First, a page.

The Morgan Library & Museum



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  • Clare Eddy Thaw gallery (Photograph: Michel Denanc)

  • Photograph: Todd Eberle 2009 Todd Eberle

  • Photograph: Todd Eberle 2009 Todd Eberle

  • Madison Avenue entrance (Photograph: Michel Denanc)

  • Morgan Library model (Photograph: Todd Eberle 2009 Todd Eberle)

  • Morgan's Study (Photograph: Todd Eberle 2009 Todd Eberle)

  • Atrium (Photograph: Michel Denanc)

  • Marble Hall ceiling (Photograph: The Morgan Library and Museum)

Clare Eddy Thaw gallery (Photograph: Michel Denanc)

1 J.P. Morgan was kind of a badass: During the Wall Street panic of 1907, he locked bankers, trust company presidents and other financial gurus in the library, hoping to force a solution to the economic crisis. It worked. Well, temporarily anyway.

2 How did J.P. ever find a book among the three-tiered shelves in his breathtaking library? Through a set of staircases hidden behind the books, of course. They’re not open to the public, but look closely at the shelves and you might just spot the doors leading to the stairs.

3 Gaze up when you enter the Marble Hall: The ceiling is an iron piece designed by Philadelphia blacksmith Samuel Yellin, featuring carvings of many different birds. Curiously, no two birds have the same beak.

4 Peek behind a curtain in Mr. Morgan’s Study to see one of the original storage vaults used by the museum—it housed medieval prints and drawings. See if you can spot yet another hidden staircase at the back of the vault.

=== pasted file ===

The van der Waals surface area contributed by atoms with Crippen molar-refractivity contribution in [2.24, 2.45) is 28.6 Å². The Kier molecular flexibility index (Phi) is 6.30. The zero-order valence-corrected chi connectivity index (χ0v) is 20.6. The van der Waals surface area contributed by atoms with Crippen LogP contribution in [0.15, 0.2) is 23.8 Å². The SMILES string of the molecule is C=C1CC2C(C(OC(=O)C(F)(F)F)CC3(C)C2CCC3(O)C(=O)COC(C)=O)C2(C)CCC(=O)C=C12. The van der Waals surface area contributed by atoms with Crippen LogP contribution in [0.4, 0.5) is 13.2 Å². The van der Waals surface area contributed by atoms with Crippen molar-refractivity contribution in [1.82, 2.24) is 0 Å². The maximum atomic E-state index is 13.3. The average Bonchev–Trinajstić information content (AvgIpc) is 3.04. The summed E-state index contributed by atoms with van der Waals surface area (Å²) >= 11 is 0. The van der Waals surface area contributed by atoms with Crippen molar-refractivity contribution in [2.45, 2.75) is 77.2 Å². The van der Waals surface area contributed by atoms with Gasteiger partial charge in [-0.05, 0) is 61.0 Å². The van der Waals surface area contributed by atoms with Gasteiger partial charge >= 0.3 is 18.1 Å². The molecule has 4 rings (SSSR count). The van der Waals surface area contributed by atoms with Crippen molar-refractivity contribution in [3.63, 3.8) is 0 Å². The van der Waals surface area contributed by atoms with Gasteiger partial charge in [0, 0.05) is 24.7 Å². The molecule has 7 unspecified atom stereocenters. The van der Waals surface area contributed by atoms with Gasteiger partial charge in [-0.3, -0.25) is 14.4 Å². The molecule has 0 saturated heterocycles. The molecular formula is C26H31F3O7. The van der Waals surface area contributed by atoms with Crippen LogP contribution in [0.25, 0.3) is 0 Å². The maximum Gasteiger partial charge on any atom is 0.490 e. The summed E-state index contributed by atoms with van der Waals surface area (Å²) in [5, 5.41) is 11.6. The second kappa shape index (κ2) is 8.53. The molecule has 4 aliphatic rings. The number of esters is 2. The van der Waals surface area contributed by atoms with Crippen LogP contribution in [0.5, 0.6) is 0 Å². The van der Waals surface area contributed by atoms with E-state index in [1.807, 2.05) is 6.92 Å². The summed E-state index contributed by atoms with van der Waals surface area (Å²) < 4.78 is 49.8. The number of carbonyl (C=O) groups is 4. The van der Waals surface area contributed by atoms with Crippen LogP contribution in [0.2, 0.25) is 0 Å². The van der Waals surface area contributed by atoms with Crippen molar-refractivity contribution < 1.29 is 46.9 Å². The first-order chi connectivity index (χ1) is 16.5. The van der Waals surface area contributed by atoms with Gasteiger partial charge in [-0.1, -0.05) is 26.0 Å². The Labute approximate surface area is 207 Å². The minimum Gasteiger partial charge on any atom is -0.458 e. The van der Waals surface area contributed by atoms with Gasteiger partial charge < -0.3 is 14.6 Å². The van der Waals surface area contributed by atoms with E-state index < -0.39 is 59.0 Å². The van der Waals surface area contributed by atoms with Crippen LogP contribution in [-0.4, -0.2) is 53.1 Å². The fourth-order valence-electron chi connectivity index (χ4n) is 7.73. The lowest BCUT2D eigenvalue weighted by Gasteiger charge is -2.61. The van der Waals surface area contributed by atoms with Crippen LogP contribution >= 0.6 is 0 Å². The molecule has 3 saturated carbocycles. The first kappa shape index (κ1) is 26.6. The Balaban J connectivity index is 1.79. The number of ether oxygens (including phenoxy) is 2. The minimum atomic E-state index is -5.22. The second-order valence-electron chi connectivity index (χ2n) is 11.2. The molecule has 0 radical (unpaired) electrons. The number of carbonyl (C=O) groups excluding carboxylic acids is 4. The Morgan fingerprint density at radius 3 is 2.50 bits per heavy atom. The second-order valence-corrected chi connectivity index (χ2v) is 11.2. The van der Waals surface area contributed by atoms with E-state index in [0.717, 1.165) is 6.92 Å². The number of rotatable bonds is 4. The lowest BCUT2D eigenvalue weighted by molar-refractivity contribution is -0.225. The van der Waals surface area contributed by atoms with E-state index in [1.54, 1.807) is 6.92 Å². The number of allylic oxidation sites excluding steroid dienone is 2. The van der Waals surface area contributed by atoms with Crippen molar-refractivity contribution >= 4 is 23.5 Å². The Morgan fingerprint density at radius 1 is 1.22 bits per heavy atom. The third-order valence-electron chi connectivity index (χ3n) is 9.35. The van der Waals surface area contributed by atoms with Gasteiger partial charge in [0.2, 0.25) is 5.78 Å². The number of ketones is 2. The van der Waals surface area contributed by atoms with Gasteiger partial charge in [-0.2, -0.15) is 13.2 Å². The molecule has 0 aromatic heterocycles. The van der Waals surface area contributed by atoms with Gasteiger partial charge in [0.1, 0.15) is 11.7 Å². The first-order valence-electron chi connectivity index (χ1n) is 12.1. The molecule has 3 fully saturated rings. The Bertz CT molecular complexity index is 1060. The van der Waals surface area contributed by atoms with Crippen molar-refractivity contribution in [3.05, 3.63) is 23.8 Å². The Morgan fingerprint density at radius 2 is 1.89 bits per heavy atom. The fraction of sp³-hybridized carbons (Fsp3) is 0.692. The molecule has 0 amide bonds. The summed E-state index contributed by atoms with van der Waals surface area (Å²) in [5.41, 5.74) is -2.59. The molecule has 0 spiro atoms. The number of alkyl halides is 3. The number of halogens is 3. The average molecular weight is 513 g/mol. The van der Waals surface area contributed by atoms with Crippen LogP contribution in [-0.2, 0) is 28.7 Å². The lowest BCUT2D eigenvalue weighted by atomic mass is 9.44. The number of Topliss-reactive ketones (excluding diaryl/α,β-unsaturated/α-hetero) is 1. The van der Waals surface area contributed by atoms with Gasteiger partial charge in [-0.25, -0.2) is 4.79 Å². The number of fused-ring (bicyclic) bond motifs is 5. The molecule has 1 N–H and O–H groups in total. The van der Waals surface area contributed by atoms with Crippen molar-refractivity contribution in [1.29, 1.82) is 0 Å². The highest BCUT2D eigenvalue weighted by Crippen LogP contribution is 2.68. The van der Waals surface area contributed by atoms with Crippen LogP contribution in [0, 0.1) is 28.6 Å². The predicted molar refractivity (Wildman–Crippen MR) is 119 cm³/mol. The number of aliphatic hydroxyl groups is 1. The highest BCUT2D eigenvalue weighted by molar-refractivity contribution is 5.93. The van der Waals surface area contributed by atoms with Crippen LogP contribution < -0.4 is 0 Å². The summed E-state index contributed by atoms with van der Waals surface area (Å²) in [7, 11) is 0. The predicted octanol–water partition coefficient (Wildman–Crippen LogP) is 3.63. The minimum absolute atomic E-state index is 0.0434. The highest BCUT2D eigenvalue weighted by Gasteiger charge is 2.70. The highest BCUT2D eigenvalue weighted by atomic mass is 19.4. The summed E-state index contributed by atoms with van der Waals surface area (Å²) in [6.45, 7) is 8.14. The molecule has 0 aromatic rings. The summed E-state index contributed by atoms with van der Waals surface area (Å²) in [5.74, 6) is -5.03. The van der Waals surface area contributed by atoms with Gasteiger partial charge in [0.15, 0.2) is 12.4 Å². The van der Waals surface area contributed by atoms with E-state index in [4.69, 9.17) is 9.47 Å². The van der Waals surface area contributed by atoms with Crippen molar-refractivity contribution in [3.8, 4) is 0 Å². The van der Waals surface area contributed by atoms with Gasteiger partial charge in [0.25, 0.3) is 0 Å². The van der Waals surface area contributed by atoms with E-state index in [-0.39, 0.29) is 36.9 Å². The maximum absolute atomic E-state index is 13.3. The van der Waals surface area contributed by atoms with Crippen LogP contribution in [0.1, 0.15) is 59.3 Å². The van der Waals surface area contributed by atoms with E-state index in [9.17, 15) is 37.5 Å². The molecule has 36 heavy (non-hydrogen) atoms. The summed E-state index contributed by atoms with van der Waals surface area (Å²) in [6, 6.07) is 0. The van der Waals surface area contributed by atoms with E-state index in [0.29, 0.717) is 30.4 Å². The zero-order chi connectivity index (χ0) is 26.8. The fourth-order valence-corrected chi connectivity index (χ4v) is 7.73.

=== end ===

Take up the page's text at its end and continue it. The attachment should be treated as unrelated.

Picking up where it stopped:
5 The Morgan complex comprises four distinct components: the original 1906 library (designed by McKim, Mead & White); an annex, completed in 1928; a brownstone, formerly owned by J.P. Morgan Jr. (Jack); and the 2006 Renzo Piano addition, which put an airy atrium in the center of the museum. If the layout has you confused, head to the lower level: A wooden model of the final Piano design sits just under the staircase, and offers a bird’s-eye view of the revamped museum.

6 The museum rotates exhibits every three or four months: Check out Roy Lichtenstein: The Black and White Drawings, which showcases 45 pop-art drawings gathered from museums and private collections across two continents; or Mark Twain: A Skeptic’s Progress, a joint exhibition with the New York Public Library that explores Twain’s attitude toward modernization via his letters, manuscripts and books.

7 Take the stairs to get to the Engelhard Gallery on the second floor, and you’ll see photographs taken by Irving Penn (of Pablo Picasso and Georgia O’Keeffe) and Diane Arbus (of Norman Mailer) in the stairwell.

8 The Clare Eddy Thaw gallery on the first floor is a perfect 20-by-20-by-20-foot cube, which curator Christine Nelson refers to as the museum’s “treasure box”; Piano designed the gallery with an Italian Renaissance chamber in mind.

9 Several items from the collection—including a rare book compiling Oscar Wilde’s letters and manuscripts (it contains the earliest surviving letter from Wilde to his lover, Lord Alfred Douglas)—are now available as digital downloads from the Morgan’s website.

The Morgan Library & Museum, 225 Madison Ave between 36th and 37th Sts (212-685-0008, Tue--Thu 10:30am--5pm; Fri 10:30am--9pm; Sat 10am--6pm; Sun 11am--6pm. $12; seniors, students and children under 16 $8; children under 12 free.


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